Step 3. Compute the high-three average pay for the pre-April 7, 1986 basic annuity by using any period of three consecutive years of the employee's service, including service performed after April 6, 1986 that will produce the highest average pay. Under the pre-DAA passage, the CSRS annuity is prorated according to the employee's part-time service after April 6, 1986.
Returning to the example with Charles:
- 9 years and 7 months = full-time service before April 7, 1986
- 9 years and 1 month = full-time service between April 7, 1986 and May 1, 1995
- 14 years and 8 months = part-time (64 hours per pay period) service after May 1, 1995 through December 31, 2009 (date of retirement)
The "proration percentage" is calculated by computing the ratio of the number of hours actually worked between April 7, 1986 and the retirement date to the full-time equivalent number of hours. In this example, the number of hours actually worked between April 7, 1986 and Dec. 31, 2009 (23 years and 9 months) is equal to:
Total hours worked from April 7, 1986 through Dec. 31, 2009 = (2087 hours/year x 9 years) + (174 hours/month x 1 month) + (1,668 hours/year x 14 years) + (139 hours/month x 8 months) = 43,421 hours actually worked between April 7, 1986 and Dec. 31, 2009.
Full-time equivalent hours = (23 years x 2,087 hours/year) + (9 months x 174
= 49,567 hours
43,421 hrs worked/49,567 full time equivalent hrs=.8760 or 87.60% =
Assume Charles's high-three average salary is $100,000
Step 4. Calculate the total CSRS annuity that includes both part-time and full-time service. In doing this calculation, the CSRS computation chart, available for download at (www.opm.gov/retire/pubs/handbook/C050.pdf, page 54) will be utilized.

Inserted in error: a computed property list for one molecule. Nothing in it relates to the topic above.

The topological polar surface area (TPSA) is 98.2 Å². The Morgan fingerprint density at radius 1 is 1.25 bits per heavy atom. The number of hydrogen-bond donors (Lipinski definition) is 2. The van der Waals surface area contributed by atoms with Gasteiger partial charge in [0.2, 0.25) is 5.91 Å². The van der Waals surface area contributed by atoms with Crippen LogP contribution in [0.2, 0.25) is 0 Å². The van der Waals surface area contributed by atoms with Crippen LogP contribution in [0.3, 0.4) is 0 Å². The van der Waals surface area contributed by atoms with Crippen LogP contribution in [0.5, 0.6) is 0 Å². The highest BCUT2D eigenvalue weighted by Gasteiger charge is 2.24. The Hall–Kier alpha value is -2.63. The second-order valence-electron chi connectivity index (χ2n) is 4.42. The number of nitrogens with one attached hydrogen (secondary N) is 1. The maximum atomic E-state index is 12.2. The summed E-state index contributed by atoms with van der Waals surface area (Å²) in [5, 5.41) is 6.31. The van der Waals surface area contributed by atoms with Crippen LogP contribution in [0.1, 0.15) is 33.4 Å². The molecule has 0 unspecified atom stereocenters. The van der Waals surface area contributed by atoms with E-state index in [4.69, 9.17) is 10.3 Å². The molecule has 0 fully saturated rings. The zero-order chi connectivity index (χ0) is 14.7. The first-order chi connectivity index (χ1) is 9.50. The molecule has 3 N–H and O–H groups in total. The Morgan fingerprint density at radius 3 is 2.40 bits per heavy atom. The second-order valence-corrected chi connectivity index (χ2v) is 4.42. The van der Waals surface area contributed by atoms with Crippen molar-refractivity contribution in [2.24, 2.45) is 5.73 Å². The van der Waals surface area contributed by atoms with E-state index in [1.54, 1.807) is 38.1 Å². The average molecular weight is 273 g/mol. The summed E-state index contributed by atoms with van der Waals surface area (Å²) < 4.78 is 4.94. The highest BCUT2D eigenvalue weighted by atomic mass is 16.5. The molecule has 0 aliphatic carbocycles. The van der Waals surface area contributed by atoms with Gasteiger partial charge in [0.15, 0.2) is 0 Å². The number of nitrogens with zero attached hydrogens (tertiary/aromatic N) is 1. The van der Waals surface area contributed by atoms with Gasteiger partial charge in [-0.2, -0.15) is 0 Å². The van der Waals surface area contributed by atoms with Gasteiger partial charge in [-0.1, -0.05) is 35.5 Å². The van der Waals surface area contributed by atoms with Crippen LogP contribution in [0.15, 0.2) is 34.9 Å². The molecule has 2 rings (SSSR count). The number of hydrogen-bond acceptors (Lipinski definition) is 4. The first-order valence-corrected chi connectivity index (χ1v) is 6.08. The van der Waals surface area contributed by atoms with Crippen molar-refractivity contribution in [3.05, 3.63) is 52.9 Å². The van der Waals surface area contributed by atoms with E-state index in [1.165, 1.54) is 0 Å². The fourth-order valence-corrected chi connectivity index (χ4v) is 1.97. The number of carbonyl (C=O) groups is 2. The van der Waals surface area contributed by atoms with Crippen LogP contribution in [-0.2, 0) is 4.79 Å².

Note the following from the above table:
- The difference between the total CSRS annuity of pre-DAA ($55,589) and post-DAA ($57,514) passage is $1,925 per year, or $160.42 per month.
- If the individual in the example (Charles) had not converted to part time service during his federal service, his CSRS annuity would have been 0.629167 (from OPM's CSRS annuity table in the CSRS and FERS Handbook, Chapter 50 -CSRS annuity percentage that applies to 33 years and 4 months of total service) times $100,000, or $62,917. This is a difference equal to $62,917 minus $57,514 (under the new rules) or $5,403 per year or $450 per month. Under the old rules, the difference would have been equal to $62, 917 less $55,589 or $7,325 per year, or $610 per month.
In short, converting to part time service during federal service - whether a CSRS or a FERS-covered employee - will result in a reduced CSRS or FERS annuity. The rules for part-time FERS employees have not changed. FERS employees with part-time service will compute their FERS annuities by multiplying their high-three average salary times 1.0 or 1.1 percent times their total service time (in months and years) times the "proration percentage" (the ratio of total hours worked divided by the full time equivalent hours).
Nevertheless, DAA's passage has resulted in somewhat higher annuities for those CSRS employees with part time service after April 6, 1986 and who retire from federal service after October 27, 2009.
About the Author
Edward A. Zurndorfer is a Certified Financial Planner and Enrolled Agent in Silver Spring, MD. He is a seminar speaker at federal employee retirement seminars throughout the country for the National Institute of Transition Planning, Inc. , and an author of numerous publications on federal employee benefits.